Getbackers Vol. #04 (of 10) (Mania.com)
Review Date: Tuesday, September 27, 2005
Release Date: Monday, July 18, 2005
What They Say
The Get Backers are back, and this time it's no toy mascot they're after. A mysterious client wants an object, so classified it can only be called by its initials IL, recovered. They'll confront Makubex and a series of minions with every kind of weapon imaginable from bionic hair to explosive metal threads. Will our heroes survive? Or will Makubex make mincemeat of them all?
The adventures in the Limitless Fortress continue in the latest volume of Get Backers.
I listened to the Japanese track for my main reviewing and the stereo mix comes across well,. I enjoyed the performances of the voice actors a lot too, with all the key performers putting in great efforts. I noticed no dropouts or distortions during regular playback.
I also spot-checked the disc in English, and again noticed no issues with the 5.1 track. From what I listened to, it had some good directionality during the episodes proper, though it didn’t seem a great deal different to the stereo mix.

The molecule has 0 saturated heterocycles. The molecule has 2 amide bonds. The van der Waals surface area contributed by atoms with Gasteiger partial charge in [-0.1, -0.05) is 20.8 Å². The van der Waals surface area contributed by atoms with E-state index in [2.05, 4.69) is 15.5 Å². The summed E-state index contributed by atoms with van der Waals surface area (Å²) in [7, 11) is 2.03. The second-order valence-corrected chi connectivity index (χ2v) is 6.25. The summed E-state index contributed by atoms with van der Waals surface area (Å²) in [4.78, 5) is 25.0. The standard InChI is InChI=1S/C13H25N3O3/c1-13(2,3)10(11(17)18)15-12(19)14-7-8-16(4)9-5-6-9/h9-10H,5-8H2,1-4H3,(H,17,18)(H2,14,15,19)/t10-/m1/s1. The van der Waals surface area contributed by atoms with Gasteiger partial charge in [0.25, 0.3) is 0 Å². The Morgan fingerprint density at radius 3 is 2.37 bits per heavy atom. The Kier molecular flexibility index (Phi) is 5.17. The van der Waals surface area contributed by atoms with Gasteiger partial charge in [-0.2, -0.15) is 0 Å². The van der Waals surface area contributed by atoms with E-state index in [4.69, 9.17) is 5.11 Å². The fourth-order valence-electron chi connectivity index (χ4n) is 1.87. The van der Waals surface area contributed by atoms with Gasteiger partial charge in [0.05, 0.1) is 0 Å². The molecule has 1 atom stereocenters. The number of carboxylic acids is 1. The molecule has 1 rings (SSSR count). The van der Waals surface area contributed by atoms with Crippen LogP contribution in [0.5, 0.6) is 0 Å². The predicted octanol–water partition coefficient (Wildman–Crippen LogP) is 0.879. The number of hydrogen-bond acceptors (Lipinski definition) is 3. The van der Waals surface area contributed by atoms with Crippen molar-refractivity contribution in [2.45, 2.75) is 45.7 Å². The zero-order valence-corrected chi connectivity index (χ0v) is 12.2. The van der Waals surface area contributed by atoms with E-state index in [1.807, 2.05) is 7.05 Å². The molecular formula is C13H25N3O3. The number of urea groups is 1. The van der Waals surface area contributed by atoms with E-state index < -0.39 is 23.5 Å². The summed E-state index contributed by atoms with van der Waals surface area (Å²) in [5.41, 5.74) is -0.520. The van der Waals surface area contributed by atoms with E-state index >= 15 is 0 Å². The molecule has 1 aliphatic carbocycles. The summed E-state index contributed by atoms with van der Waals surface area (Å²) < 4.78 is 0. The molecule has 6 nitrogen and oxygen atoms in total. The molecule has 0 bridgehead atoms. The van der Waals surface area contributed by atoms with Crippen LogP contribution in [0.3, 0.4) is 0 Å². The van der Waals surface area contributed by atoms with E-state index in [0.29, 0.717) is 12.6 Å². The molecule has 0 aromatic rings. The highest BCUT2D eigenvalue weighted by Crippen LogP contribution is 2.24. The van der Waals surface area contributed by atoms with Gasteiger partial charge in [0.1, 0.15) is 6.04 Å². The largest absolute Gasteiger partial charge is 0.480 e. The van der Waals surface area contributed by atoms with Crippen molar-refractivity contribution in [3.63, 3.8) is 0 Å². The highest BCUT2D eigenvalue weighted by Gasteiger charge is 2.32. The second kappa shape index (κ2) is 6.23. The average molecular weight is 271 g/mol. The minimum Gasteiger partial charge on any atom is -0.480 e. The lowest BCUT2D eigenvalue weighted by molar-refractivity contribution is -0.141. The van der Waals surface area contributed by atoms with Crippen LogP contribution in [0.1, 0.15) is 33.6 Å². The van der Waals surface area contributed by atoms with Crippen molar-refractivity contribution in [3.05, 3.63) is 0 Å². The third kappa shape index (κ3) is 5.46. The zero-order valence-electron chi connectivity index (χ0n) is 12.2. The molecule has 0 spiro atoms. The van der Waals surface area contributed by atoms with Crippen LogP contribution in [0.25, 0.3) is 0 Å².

With five episodes on this disc plus extras, you might expect the video quality to suffer somewhat. Not so, as this anamorphic widescreen presentation looks great, with colours coming across extremely well and no noticeable artifacting during regular playback. Get Backers looks very good.
Subtitles are in a nice yellow font (ADV’s usual), and I didn't notice any major grammatical or spelling errors.
Once again the artwork for this series shines, with Makubex and Sakura taking the cover this time. The layout is much the same as the other volumes, with logo placement and volume number and title, and that’s no bad thing. The back cover contains the usual summaries and screenshots, with ADV UK’s excellent technical information boxes at the bottom.
This release continues without any inserts (not a bad thing in my book), with ADV UK instead opting to put the disc in a clear keepcase, with a clean image of the cover art behind the disc and the chapter and extras listings behind where the insert would sit. It works really well and is certainly something I won’t mind seeing more of.